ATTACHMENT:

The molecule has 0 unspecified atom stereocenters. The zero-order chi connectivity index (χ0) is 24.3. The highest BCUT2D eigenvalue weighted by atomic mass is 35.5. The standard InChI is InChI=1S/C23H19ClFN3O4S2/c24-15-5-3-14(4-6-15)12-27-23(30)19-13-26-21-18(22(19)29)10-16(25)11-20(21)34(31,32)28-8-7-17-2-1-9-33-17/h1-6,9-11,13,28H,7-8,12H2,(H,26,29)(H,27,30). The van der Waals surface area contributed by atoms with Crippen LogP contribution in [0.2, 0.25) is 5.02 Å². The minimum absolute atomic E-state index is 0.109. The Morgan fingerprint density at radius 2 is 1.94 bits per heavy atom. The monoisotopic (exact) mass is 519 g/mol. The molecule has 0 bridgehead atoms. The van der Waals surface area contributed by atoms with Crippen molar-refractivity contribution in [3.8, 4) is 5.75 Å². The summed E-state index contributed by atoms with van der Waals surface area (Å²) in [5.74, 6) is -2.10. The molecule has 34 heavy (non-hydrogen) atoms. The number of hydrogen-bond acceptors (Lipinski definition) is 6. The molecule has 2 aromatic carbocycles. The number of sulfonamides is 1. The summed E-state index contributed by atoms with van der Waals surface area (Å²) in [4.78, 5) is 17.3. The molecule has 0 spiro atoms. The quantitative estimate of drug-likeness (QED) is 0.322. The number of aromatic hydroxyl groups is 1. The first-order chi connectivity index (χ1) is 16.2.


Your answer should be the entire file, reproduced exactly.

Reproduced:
The molecule has 0 unspecified atom stereocenters. The zero-order chi connectivity index (χ0) is 24.3. The highest BCUT2D eigenvalue weighted by atomic mass is 35.5. The standard InChI is InChI=1S/C23H19ClFN3O4S2/c24-15-5-3-14(4-6-15)12-27-23(30)19-13-26-21-18(22(19)29)10-16(25)11-20(21)34(31,32)28-8-7-17-2-1-9-33-17/h1-6,9-11,13,28H,7-8,12H2,(H,26,29)(H,27,30). The van der Waals surface area contributed by atoms with Crippen LogP contribution in [0.2, 0.25) is 5.02 Å². The minimum absolute atomic E-state index is 0.109. The Morgan fingerprint density at radius 2 is 1.94 bits per heavy atom. The monoisotopic (exact) mass is 519 g/mol. The molecule has 0 bridgehead atoms. The van der Waals surface area contributed by atoms with Crippen molar-refractivity contribution in [3.8, 4) is 5.75 Å². The summed E-state index contributed by atoms with van der Waals surface area (Å²) in [5.74, 6) is -2.10. The molecule has 34 heavy (non-hydrogen) atoms. The number of hydrogen-bond acceptors (Lipinski definition) is 6. The molecule has 2 aromatic carbocycles. The number of sulfonamides is 1. The summed E-state index contributed by atoms with van der Waals surface area (Å²) in [4.78, 5) is 17.3. The molecule has 0 spiro atoms. The quantitative estimate of drug-likeness (QED) is 0.322. The number of aromatic hydroxyl groups is 1. The first-order chi connectivity index (χ1) is 16.2.